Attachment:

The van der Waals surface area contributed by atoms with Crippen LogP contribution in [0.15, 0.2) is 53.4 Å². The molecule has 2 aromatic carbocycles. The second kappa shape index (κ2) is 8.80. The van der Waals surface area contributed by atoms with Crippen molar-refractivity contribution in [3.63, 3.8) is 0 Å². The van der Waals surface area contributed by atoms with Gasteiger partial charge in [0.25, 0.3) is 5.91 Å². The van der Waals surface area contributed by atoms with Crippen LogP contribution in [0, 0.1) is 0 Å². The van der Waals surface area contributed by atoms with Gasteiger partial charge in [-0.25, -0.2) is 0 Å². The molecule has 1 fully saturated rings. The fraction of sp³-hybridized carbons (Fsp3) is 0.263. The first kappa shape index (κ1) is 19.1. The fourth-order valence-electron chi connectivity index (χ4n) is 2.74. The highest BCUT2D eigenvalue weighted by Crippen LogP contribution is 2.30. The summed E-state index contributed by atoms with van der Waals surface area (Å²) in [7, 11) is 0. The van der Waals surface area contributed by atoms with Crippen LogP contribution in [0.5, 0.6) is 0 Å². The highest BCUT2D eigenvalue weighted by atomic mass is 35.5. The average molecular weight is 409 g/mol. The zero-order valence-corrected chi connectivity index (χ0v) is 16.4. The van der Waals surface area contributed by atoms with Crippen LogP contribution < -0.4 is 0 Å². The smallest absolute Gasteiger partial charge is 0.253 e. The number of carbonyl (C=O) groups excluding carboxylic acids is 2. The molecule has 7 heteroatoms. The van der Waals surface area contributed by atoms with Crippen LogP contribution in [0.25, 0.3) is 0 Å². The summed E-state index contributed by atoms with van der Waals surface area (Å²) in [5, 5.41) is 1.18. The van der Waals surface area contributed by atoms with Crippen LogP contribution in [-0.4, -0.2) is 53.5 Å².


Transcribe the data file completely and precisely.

The van der Waals surface area contributed by atoms with Crippen LogP contribution in [0.15, 0.2) is 53.4 Å². The molecule has 2 aromatic carbocycles. The second kappa shape index (κ2) is 8.80. The van der Waals surface area contributed by atoms with Crippen molar-refractivity contribution in [3.63, 3.8) is 0 Å². The van der Waals surface area contributed by atoms with Gasteiger partial charge in [0.25, 0.3) is 5.91 Å². The van der Waals surface area contributed by atoms with Crippen LogP contribution in [0, 0.1) is 0 Å². The van der Waals surface area contributed by atoms with Gasteiger partial charge in [-0.25, -0.2) is 0 Å². The molecule has 1 fully saturated rings. The fraction of sp³-hybridized carbons (Fsp3) is 0.263. The first kappa shape index (κ1) is 19.1. The fourth-order valence-electron chi connectivity index (χ4n) is 2.74. The highest BCUT2D eigenvalue weighted by Crippen LogP contribution is 2.30. The summed E-state index contributed by atoms with van der Waals surface area (Å²) in [7, 11) is 0. The van der Waals surface area contributed by atoms with Crippen LogP contribution in [0.5, 0.6) is 0 Å². The highest BCUT2D eigenvalue weighted by atomic mass is 35.5. The average molecular weight is 409 g/mol. The zero-order valence-corrected chi connectivity index (χ0v) is 16.4. The van der Waals surface area contributed by atoms with Crippen LogP contribution < -0.4 is 0 Å². The smallest absolute Gasteiger partial charge is 0.253 e. The number of carbonyl (C=O) groups excluding carboxylic acids is 2. The molecule has 7 heteroatoms. The van der Waals surface area contributed by atoms with Crippen LogP contribution in [0.25, 0.3) is 0 Å². The summed E-state index contributed by atoms with van der Waals surface area (Å²) in [5, 5.41) is 1.18. The van der Waals surface area contributed by atoms with Crippen LogP contribution in [-0.4, -0.2) is 53.5 Å².